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Standardizing I-131 Outpatient Risk Stratification and Workflows

N Busse1*, K McCullough2, S Franz3, N Bunda-Randall4, (1) Denver Health, Denver, CO, (2) Colorado Associates in Medical Physics (CAMP), Colorado Springs, CO, (3) Colorado Associates in Medical Physics (CAMP), Berthoud, CO, (4) Colorado Associates in Medical Physics (CAMP), Pueblo, CO

Presentations

(Sunday, 7/12/2020)   [Eastern Time (GMT-4)]

Room: AAPM ePoster Library

Purpose: Our private practice medical physics group consisting of 8 diagnostic and 9 therapeutic medical physicists discovered we were using different methods, forms, and instructions for outpatient I-131 restrictions. Our goal was to standardize, simplify, and improve consistency on I-131 thyroid therapy workflows. Practice environments include site-based and consulting physicists.

Methods: Based on results from a patient questionnaire, patients were placed into one of three categories based on potential risk. Category 1 patients are thyroid cancer remnant-ablation patients with a separate bedroom and bathroom at home who don’t have continual contact with children. Category 2 patients are thyroid cancer patients that don’t meet the requirements of Category 1 or hyperthyroid patients with a separate bedroom and bathroom at home who don’t have continual contact with children. Category 3 patients are hyperthyroid patients with complicating factors, including but not limited to, young children at home, work in food service or around young children, or dialysis.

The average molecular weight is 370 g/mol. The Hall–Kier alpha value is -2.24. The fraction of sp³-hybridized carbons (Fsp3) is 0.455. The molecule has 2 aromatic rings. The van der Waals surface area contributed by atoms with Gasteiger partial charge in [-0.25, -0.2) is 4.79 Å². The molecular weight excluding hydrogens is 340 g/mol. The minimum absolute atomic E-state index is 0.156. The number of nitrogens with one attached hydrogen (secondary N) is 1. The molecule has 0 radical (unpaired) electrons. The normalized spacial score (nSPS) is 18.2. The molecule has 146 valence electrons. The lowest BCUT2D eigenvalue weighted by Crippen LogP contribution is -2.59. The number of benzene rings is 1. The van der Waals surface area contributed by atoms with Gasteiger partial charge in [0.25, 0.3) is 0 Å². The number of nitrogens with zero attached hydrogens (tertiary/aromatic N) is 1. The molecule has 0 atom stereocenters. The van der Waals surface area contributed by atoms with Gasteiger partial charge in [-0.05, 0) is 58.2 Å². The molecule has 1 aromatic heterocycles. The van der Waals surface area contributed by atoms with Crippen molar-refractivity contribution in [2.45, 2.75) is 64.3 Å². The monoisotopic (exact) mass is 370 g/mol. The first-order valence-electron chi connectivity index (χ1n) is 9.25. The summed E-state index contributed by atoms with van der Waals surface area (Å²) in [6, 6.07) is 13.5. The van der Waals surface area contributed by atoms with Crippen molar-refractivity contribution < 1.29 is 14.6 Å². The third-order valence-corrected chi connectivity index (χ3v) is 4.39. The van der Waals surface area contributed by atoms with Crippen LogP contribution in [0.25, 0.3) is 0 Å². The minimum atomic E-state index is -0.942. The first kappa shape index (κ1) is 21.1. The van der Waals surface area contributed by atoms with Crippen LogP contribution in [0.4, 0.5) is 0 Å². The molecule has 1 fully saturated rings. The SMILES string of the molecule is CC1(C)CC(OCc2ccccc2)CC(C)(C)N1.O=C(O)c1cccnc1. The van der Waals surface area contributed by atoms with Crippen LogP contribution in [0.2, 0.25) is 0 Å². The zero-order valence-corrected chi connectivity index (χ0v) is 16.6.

Results: Category 1 patients received discharge instructions completed in advance representing six different scenarios (50, 100, and 200 mCi doses modeled as 2% or 5% slow-clearance compartment uptake depending on the presence or absence of metastatic nodules). Category 2 patients had restrictions calculated using the NCRP 155 example spreadsheets. Fractional uptake in the slow-clearance compartment for hyperthyroid patients was assumed to be equal to the 24 hour uptake value. If no uptake study was available, 60% was used.

Conclusion: In spite of regulatory permissiveness, generic discharge instructions should be discouraged for all hyperthyroid patients. Keeping doses to children below 1 mSv results in restrictions for hyperthyroid patients that will be substantially longer than those for thyroid cancer. In our group, we chose to limit restriction calculations with Category 3 patients to a sub-group of four physicists with more experience in challenging scenarios.

Download ePoster [PDF]

Keywords

Radiation Protection, Nuclear Medicine

Taxonomy

IM/TH- Radiopharmaceutical Therapy: General (most aspects)

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